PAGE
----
EE Savings Bond Question


H

herlihyboy

We had been purchasing EE savings bonds in small denominations over the
past 4 years or so. We bought the paper kind where you pay half (i.e.,
we pay $25 for a $50 bond) and I think they mature in 20 or 30 years.
We only have about $750 right now.

We had purchased them with the intent of a small savings amount toward
college, kid expenses, etc. We have decided to cash them in as we are
working on getting out of debt.

I'm guessing I can just take these to the bank from where I purchased
them to turn them. How does the return work on the paper EE bonds?
For example, if I cash in a bond that I paid $25 for 4 years ago, will
it now be worth slightly more? Are there penalties where it could end
up being worth less? Also, will I pay capital gains taxes on my 2005
return next year?

Thanks in advance,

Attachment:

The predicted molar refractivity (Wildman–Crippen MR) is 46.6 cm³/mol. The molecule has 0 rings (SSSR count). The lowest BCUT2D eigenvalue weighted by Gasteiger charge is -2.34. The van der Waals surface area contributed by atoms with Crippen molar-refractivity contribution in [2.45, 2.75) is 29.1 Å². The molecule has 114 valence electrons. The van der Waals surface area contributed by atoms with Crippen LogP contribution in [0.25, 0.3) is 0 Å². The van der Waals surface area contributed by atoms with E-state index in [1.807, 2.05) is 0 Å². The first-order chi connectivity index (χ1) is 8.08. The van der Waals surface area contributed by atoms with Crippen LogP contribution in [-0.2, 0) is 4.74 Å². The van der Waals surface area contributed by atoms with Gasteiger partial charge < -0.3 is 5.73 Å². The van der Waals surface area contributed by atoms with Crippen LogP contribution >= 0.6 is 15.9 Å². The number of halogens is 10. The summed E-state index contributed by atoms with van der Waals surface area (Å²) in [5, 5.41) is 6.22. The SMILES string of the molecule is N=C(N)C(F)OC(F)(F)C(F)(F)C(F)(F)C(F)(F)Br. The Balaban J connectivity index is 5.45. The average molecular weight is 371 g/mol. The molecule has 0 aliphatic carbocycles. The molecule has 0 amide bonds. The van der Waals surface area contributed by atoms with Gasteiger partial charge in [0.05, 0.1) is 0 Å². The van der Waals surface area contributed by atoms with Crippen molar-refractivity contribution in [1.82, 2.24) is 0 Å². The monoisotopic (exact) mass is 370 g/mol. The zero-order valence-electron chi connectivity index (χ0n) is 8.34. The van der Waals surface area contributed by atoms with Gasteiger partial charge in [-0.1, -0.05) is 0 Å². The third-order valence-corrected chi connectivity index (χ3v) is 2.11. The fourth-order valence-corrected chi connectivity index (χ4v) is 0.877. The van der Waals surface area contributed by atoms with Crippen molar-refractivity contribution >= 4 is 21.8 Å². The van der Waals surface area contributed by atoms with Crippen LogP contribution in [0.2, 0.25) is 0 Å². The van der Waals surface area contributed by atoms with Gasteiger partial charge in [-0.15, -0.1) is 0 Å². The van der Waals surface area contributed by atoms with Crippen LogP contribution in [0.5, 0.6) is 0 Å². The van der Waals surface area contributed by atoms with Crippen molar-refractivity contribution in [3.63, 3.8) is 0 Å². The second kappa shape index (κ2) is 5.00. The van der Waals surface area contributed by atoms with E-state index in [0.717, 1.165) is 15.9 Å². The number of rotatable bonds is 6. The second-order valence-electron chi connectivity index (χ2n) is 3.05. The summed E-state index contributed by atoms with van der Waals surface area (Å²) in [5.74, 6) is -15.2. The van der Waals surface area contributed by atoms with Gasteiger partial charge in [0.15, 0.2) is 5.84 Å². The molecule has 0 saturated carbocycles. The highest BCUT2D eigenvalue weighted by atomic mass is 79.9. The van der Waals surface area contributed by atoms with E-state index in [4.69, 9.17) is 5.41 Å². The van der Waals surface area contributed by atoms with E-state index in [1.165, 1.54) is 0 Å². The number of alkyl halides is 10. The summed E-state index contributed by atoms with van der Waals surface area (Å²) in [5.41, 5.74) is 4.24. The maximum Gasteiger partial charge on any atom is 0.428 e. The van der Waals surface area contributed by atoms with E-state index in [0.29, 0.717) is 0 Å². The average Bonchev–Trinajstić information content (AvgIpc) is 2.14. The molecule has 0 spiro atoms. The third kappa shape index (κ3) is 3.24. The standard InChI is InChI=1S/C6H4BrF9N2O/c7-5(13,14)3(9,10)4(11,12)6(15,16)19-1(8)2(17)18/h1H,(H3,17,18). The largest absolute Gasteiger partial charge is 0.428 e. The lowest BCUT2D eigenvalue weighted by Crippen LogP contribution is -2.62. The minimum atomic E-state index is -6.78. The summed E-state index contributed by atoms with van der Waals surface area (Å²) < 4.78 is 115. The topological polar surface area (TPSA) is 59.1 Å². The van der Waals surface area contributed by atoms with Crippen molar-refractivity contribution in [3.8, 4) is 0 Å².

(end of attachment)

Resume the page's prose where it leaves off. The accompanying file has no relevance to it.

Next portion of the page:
Ryan
 
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E

Elle Navorski

Yes, your EE savings bonds are definitely worth more today than when you
first bought them. You can find out the exact value of your EE savings
bonds via the calculator at
http://www.publicdebt.treas.gov/sav/savcalc.htm

Cash them in close to the beginning of the month, not the end, as interest
is credited the first of every month.

My experience is almost any bank will cash your EE bonds. The web site
below confirms this. The banks I've used gave me cash at no charge. If I
wanted a check, I had to pay a fee. From the main site above: "You're
allowed to cash up to $1,000 worth of bonds at one time based upon
documentary identification alone."

If the EE bonds are less than five years old, you will pay a three-month
interest penalty. The calculator above takes this penalty into account.

You pay no capital gains tax on these bonds, nor any state or local tax.
You pay only federal income tax on the interest, to be paid with your 2005
taxes. The bank at which you cash the EE bonds is obliged to send you a
1099-Int around January of next year for your tax records.

IMO keeping one's emergency cash in EE or other U.S. savings bonds is a
good idea. They're easily liquidated, and they pay better interest than a
money market account.

You might want to peruse the following site for any other questions you
have.

http://www.publicdebt.treas.gov/sav/savinvst.htm
 

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